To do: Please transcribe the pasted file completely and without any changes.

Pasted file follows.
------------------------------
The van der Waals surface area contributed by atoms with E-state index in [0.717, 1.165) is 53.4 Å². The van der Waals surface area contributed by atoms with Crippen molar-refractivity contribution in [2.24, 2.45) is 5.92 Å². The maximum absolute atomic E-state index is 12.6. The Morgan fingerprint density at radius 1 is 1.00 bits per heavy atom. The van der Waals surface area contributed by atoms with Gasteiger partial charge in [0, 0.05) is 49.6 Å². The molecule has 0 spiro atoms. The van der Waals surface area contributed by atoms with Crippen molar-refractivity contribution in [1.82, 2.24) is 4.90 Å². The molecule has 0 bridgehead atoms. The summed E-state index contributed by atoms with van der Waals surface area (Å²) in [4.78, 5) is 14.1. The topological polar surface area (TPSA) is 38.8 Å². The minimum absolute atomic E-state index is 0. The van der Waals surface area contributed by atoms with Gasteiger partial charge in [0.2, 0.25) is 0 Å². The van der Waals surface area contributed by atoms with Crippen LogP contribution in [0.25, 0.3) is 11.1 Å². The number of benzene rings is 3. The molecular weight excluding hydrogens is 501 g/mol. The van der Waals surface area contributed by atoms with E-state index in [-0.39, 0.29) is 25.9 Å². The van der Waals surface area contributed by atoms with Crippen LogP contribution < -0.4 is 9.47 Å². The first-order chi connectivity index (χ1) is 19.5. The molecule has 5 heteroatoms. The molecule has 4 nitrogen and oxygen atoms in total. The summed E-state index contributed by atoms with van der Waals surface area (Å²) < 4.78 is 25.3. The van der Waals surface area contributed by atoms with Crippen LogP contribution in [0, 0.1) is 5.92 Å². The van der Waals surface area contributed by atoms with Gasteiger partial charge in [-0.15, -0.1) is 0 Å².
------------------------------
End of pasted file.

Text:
The van der Waals surface area contributed by atoms with E-state index in [0.717, 1.165) is 53.4 Å². The van der Waals surface area contributed by atoms with Crippen molar-refractivity contribution in [2.24, 2.45) is 5.92 Å². The maximum absolute atomic E-state index is 12.6. The Morgan fingerprint density at radius 1 is 1.00 bits per heavy atom. The van der Waals surface area contributed by atoms with Gasteiger partial charge in [0, 0.05) is 49.6 Å². The molecule has 0 spiro atoms. The van der Waals surface area contributed by atoms with Crippen molar-refractivity contribution in [1.82, 2.24) is 4.90 Å². The molecule has 0 bridgehead atoms. The summed E-state index contributed by atoms with van der Waals surface area (Å²) in [4.78, 5) is 14.1. The topological polar surface area (TPSA) is 38.8 Å². The minimum absolute atomic E-state index is 0. The van der Waals surface area contributed by atoms with Gasteiger partial charge in [0.2, 0.25) is 0 Å². The van der Waals surface area contributed by atoms with Crippen LogP contribution in [0.25, 0.3) is 11.1 Å². The number of benzene rings is 3. The molecular weight excluding hydrogens is 501 g/mol. The van der Waals surface area contributed by atoms with E-state index in [-0.39, 0.29) is 25.9 Å². The van der Waals surface area contributed by atoms with Crippen LogP contribution < -0.4 is 9.47 Å². The first-order chi connectivity index (χ1) is 19.5. The molecule has 5 heteroatoms. The molecule has 4 nitrogen and oxygen atoms in total. The summed E-state index contributed by atoms with van der Waals surface area (Å²) < 4.78 is 25.3. The van der Waals surface area contributed by atoms with Crippen LogP contribution in [0, 0.1) is 5.92 Å². The van der Waals surface area contributed by atoms with Gasteiger partial charge in [-0.15, -0.1) is 0 Å².